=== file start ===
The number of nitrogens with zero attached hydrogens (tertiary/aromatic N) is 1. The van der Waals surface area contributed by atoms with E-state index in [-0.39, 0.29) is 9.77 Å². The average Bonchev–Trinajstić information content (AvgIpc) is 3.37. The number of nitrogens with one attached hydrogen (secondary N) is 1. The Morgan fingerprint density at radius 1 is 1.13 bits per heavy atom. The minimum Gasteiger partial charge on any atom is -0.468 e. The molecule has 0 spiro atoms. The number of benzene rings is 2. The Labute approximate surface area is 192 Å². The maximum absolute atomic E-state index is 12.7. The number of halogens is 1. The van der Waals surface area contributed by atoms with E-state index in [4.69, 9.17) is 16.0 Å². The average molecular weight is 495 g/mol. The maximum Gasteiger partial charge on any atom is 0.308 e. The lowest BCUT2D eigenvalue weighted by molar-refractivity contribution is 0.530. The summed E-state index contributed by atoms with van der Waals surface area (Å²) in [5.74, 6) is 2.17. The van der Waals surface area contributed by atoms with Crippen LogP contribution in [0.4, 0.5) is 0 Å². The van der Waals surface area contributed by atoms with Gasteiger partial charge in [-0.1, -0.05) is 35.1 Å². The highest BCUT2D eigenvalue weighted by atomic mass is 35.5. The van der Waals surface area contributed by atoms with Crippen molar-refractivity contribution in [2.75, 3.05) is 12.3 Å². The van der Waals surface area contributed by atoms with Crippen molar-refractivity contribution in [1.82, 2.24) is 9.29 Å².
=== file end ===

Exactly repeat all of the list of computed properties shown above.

The number of nitrogens with zero attached hydrogens (tertiary/aromatic N) is 1. The van der Waals surface area contributed by atoms with E-state index in [-0.39, 0.29) is 9.77 Å². The average Bonchev–Trinajstić information content (AvgIpc) is 3.37. The number of nitrogens with one attached hydrogen (secondary N) is 1. The Morgan fingerprint density at radius 1 is 1.13 bits per heavy atom. The minimum Gasteiger partial charge on any atom is -0.468 e. The molecule has 0 spiro atoms. The number of benzene rings is 2. The Labute approximate surface area is 192 Å². The maximum absolute atomic E-state index is 12.7. The number of halogens is 1. The van der Waals surface area contributed by atoms with E-state index in [4.69, 9.17) is 16.0 Å². The average molecular weight is 495 g/mol. The maximum Gasteiger partial charge on any atom is 0.308 e. The lowest BCUT2D eigenvalue weighted by molar-refractivity contribution is 0.530. The summed E-state index contributed by atoms with van der Waals surface area (Å²) in [5.74, 6) is 2.17. The van der Waals surface area contributed by atoms with Crippen LogP contribution in [0.4, 0.5) is 0 Å². The van der Waals surface area contributed by atoms with Gasteiger partial charge in [-0.1, -0.05) is 35.1 Å². The highest BCUT2D eigenvalue weighted by atomic mass is 35.5. The van der Waals surface area contributed by atoms with Crippen molar-refractivity contribution in [2.75, 3.05) is 12.3 Å². The van der Waals surface area contributed by atoms with Crippen molar-refractivity contribution in [1.82, 2.24) is 9.29 Å².